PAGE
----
Fatal accidents and "buzzed" riders - Thames Materials responds

"We understand your concerns" says company. But do they have blind spot mirrors?

by Mark Appleton   January 5, 2011  

road.cc news

Thames Materials, the firm whose driver, Dennis Putz, killed cyclist Catriona Patel while he was at the wheel of one of their trucks, drunk and talking on a mobile phone, has responded to a series of questions posed by road.cc.

That’s “responded” as opposed to “answered.” We contacted them after a road.cc reader questioned the sincerity of their suggestion that they were “very sorry” after one of their trucks was involved in a second fatal accident.

The latest tragedy occurred last month and involved the death of a 51-year-old Japanese businessman who had just arrived in the UK. He was a passenger in a taxi making its way from Heathrow which was struck by a 32-ton Thames Materials tipper truck that smashed through the central reservation of the A4 in Chiswick.

Reader Toby Lovern was less than impressed by the company’s apology, claiming that he and another rider were subjected to dangerous driving by one of Thames Material’s trucks but were unable to identify it as both its registration and fleet numbers were obscured by mud. We contacted the firm and asked for a response to that issue as well as to the following questions:

• Given that your vehicles have been involved in two fatal collisions in a relatively short space of time, what are your procedures for checking the competence and fitness to drive of your employees?
• Are your drivers paid on any form of piece rate or simply by the hour?
• What efforts have you made corporately to express your condolences to the family of Catriona Patel?
• What efforts have you made corporately to express your condolences to the family of the deceased Japanese businessman?
• What procedures do you have to ensure your individual vehicles are easily identifiable by members of the public and what are your procedures for dealing with reports of poor driving?
• Do you subscribe to a "How's my driving?" 0800-number scheme? If not, why not?
• Do all of your vehicles have blind spot mirrors to allow drivers to see cyclists? If not why not?
• How many accidents and incidents which have been reported to the police have your drivers been involved in over the course of the last two years.
• What is the size and nature of your vehicle fleet and how many drivers do you employ?

Having initially spoken to an executive at the company who refused to identify himself and despite emailing the questions as requested it was only after some prompting that we eventually got the following response from “a spokesman”:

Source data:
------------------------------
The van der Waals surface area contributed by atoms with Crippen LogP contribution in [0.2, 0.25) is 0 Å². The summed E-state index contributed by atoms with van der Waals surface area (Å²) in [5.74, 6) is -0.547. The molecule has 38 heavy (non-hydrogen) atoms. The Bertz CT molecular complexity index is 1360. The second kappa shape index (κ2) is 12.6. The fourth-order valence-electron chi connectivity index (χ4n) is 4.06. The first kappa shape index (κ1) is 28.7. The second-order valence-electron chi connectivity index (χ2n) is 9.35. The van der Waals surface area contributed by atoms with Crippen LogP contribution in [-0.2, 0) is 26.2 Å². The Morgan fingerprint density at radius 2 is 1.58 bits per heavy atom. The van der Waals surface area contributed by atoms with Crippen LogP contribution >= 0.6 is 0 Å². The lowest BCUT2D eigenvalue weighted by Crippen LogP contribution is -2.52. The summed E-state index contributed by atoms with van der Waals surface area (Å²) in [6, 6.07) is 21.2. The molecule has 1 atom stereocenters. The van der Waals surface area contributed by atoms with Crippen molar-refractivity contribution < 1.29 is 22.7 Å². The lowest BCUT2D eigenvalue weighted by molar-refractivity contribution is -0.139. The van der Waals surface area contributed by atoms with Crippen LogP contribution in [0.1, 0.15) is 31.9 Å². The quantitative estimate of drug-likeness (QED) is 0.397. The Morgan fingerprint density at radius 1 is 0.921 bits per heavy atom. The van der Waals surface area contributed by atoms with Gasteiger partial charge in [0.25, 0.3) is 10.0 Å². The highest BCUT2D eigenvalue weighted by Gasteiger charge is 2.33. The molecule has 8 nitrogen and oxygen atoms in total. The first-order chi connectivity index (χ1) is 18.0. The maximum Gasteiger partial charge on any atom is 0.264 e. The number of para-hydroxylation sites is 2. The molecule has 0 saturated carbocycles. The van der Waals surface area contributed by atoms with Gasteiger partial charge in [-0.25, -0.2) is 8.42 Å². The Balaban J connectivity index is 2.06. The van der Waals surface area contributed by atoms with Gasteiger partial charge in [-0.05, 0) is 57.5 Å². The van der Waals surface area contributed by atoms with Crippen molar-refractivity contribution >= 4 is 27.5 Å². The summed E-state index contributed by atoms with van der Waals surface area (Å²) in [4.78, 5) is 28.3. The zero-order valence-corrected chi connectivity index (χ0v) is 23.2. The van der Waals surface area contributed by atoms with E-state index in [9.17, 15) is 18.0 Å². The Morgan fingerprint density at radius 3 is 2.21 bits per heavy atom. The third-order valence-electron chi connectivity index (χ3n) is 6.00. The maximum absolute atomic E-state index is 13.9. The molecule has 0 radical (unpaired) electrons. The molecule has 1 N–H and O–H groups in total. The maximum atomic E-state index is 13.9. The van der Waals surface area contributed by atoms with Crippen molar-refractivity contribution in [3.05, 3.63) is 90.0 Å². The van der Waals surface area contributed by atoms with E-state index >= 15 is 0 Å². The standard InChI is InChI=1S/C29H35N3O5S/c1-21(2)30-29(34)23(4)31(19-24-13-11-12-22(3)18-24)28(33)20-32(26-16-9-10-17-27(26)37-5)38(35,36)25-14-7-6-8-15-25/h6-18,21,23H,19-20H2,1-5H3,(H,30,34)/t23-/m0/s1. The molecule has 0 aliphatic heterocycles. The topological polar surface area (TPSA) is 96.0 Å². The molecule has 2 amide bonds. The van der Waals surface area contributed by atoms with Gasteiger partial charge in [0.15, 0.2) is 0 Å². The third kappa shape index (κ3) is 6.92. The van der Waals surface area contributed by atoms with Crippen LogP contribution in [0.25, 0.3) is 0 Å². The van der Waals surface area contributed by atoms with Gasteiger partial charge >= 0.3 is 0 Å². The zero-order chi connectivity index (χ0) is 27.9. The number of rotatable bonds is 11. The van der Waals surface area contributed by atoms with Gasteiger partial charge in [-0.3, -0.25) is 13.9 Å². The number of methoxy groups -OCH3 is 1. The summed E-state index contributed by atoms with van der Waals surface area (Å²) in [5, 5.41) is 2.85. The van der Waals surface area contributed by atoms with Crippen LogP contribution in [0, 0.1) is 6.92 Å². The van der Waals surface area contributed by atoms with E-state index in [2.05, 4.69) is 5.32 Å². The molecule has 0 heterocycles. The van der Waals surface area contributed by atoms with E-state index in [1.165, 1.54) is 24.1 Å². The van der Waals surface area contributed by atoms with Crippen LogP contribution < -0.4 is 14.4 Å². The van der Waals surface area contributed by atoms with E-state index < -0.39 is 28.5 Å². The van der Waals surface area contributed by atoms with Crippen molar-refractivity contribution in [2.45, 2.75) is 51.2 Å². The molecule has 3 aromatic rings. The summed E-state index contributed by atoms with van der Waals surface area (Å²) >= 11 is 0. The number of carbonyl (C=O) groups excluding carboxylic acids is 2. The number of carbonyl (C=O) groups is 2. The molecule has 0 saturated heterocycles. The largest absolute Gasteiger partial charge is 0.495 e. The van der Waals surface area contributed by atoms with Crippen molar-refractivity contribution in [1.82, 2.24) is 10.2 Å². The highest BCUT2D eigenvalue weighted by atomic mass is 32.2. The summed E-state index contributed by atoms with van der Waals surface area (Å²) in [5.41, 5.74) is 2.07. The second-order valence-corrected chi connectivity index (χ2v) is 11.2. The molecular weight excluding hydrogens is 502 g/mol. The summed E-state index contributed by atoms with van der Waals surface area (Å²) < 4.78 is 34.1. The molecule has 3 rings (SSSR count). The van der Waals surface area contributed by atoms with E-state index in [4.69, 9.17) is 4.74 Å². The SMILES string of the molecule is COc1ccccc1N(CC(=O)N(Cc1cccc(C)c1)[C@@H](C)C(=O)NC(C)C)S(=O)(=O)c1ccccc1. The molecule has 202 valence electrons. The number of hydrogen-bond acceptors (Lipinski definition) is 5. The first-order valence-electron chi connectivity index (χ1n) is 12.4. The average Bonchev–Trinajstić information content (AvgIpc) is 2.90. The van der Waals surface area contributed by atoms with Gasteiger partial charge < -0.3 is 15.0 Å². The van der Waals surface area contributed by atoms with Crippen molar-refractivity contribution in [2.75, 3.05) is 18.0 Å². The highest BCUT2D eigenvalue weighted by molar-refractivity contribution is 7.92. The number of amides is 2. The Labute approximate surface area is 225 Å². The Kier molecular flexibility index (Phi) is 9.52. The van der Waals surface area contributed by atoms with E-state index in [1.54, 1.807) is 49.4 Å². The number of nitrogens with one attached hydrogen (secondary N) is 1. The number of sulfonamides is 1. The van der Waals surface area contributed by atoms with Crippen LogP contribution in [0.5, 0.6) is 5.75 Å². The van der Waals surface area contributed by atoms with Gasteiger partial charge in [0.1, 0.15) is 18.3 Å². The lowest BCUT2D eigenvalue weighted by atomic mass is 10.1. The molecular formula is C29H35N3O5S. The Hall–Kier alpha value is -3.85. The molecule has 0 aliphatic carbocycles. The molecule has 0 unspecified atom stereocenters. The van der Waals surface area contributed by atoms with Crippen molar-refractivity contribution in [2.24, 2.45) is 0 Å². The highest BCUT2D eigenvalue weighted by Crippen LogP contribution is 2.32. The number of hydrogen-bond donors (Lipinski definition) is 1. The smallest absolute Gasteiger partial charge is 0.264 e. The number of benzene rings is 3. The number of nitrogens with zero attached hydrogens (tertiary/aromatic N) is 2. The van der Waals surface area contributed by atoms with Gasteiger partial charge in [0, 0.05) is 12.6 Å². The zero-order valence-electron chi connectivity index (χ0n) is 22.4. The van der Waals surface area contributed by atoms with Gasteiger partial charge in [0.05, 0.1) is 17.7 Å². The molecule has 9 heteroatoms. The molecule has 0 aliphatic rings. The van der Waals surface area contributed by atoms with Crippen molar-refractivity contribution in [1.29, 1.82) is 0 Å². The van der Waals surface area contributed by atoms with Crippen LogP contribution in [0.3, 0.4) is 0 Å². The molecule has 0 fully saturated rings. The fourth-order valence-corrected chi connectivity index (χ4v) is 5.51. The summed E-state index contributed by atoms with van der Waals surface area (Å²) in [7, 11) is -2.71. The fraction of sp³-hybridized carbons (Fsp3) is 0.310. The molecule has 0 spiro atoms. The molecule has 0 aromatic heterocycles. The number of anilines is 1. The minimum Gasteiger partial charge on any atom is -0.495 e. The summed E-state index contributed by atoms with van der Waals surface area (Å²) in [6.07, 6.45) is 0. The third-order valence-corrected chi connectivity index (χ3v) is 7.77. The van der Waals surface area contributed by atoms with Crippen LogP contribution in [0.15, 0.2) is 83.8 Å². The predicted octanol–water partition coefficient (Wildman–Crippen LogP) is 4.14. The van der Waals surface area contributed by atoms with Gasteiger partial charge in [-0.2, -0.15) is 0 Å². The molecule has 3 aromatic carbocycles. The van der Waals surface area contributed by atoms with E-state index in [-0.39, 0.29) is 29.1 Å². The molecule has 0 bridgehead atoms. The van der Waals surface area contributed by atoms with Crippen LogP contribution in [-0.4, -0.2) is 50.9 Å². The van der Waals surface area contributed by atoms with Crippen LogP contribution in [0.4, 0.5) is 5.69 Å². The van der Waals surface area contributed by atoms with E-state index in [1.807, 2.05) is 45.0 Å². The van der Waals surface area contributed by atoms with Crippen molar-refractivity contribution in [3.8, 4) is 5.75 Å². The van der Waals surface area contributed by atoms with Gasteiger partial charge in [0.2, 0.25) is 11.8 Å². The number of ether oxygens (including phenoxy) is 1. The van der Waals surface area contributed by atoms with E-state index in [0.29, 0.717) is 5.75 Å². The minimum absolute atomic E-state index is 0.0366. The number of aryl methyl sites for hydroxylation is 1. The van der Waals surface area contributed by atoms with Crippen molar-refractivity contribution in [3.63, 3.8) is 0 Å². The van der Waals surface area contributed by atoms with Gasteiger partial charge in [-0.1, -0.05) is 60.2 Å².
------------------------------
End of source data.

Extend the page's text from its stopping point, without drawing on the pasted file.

“The tragic accident in June 2009 led to the prosecution and subsequent conviction of a driver who had been employed on the basis of his qualifications, certified experience and first class references obtained from previous employers. Quite properly the courts have recently dealt with this individual – the case was finally heard shortly before the most recent accident, which occurred approximately 18 months after the first incident.

"These were completely unrelated – and the police investigation is continuing into the circumstances surrounding last week’s accident. It would therefore be wrong to discuss any details relating to this matter while those investigations continue. We are cooperating fully with the Metropolitan Police and continue to vigorously review all our safety processes, as well as our recruitment and training procedures.

"The safety and security of all road users; and the safety of our customers – and our own employees – is the overarching priority of this business, and we work every day to ensure that message is at the forefront of everything we do.

"Nevertheless, the facts are that two tragic fatalities have occurred in the last two years and we understand the concerns these awful accidents have raised. Our thoughts are with the families and friends who have lost loved ones and we are determined that the lessons learned from these events are applied in every area of our business - so as to ensure that we do everything we can to prevent anything like this happening again.”

So there you have it. We still don't know if Thames Materials' vehicles are fitted with blind spot mirrors, or whether they have apologised to the families of Catriona Patel and the Japanese businessman. In fact we don't really know the answers to any of our questions.

We’ll leave it to you to decide what the response to what we feel are fair and legitimate questions says about the company.
 

11 user comments

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So, basically avoided answering everything directly as they have not, or have no intention of acting on the above items.

Not a good show on their part.....

posted by harvey.grainger [13 posts]
5th January 2011 - 11:43

0 Likes

Quote:
"The safety and security of all road users; and the safety of our customers – and our own employees – is the overarching priority of this business,......"

Rubbish, the overarching priority of any business is to make a profit and to ensure that everything else is attuned to that end. If they can avoid killing people on the way then it's a bonus whereas it should be a priority.

Is there any chance that the directors of this company could be in for a corporate manslaughter charge?

Did Nightrider 2013 and 2014 for Parkinson's UK. Might just have one last go in 2015.

jova54's picture

posted by jova54 [652 posts]
5th January 2011 - 11:55

1 Like